The final group was challenged to improve a common problem in cribs: hardware failure. Cribs can operate perfectly for several months or years, only to collapse suddenly due to a screw that has become worn or loose. This group was asked to develop a way to inform parents when a crib’s hardware becomes faulty. The group’s solution involved two innovations: a “drop-side safety system” and a warning system. The drop-side safety system is a small plastic mechanism that can be added to the foot of any crib. When attached to the crib, it securely locks the drop-side rail in place. The safety device can be easily operated by parents or caregivers but is out of the reach of the crib’s occupant. The second part of the group’s solution involves a simple system that warns parents about loose screws. It consists of a rectangular piece of plastic that stands upright when the screw is tight. As the screw loosens, however, the plastic begins to fall, revealing a brightly colored warning sticker. A caregiver could check for loose screws by walking the perimeter of a crib and looking for brightly colored stickers.
The students are enthusiastic about what they learned. “It has taught me how to go about designing and solving real-life situations,” says one Northwestern engineering student. That kind of result is KID’s goal for the TEST program, and it’s why KID is currently expanding the TEST curriculum to make it more widely available. With the help and input of an advisory committee, including Ginzel and Stephen Carr, the associate dean for undergraduate engineering at Northwestern, the KID staff is hard at work. Its ultimate objective is to create a curriculum that includes full lesson plans on contemporary product safety issues, consumer safety laws and standards and ethics in engineering—along with a list of suggested projects such as those completed by students at Michigan and Northwestern.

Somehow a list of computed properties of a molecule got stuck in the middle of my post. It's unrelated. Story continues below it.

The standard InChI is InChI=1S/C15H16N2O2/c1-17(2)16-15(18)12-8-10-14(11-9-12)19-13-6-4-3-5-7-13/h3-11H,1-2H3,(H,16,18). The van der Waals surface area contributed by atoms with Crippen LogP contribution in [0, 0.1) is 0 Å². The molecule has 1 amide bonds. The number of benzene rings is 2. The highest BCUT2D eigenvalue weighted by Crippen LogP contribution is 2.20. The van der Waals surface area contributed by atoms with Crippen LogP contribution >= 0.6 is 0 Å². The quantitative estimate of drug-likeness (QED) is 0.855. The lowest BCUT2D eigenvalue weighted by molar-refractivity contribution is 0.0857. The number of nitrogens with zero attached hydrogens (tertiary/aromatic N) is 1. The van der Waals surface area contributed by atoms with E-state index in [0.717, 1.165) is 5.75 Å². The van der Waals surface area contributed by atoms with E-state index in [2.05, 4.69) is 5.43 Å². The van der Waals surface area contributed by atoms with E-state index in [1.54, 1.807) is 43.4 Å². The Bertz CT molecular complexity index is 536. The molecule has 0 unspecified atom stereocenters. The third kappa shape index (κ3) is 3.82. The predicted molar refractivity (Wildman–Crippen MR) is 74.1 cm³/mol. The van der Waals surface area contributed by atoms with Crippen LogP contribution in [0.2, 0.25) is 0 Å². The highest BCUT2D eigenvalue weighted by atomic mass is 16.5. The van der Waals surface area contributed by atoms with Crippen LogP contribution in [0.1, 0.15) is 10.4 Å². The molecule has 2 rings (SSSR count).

To understand why these efforts are so important, one simply has to go back to the story of Danny. When Kolcraft was designing its Travel-Lite crib, its primary concern was creating a crib that was light enough to be easily carried. When the Michigan students designed their crib, safety was their primary concern. One cannot help but wonder how many lives could have been saved if the original designers had focused on safety.

For more information regarding the TEST program, contact Kids in Danger at or visit the Web site at

Nancy Cowles is executive director of Kids in Danger and Zachary Hill is an undergraduate student intern with KID from the University of Chicago.


WAVE OF INFLUENCE - By Jeffrey Selingo
ENGINEERING? ¡SÍ! - By Margaret Loftus
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TECH VIEW: Logging on to Class - By Mary Kathleen Flynn
A LESSON IN SAFETY - It took a tragedy to focus the engineering curriculum on safety in product design. - By Nancy Cowles and Zachary Hill
RESEARCH: The Challenge of Change - By Dave Woodall
ON CAMPUS: Mind Your Manners - By Lynne Shallcross
LAST WORD: State of Spending - By Wm. A. Wulf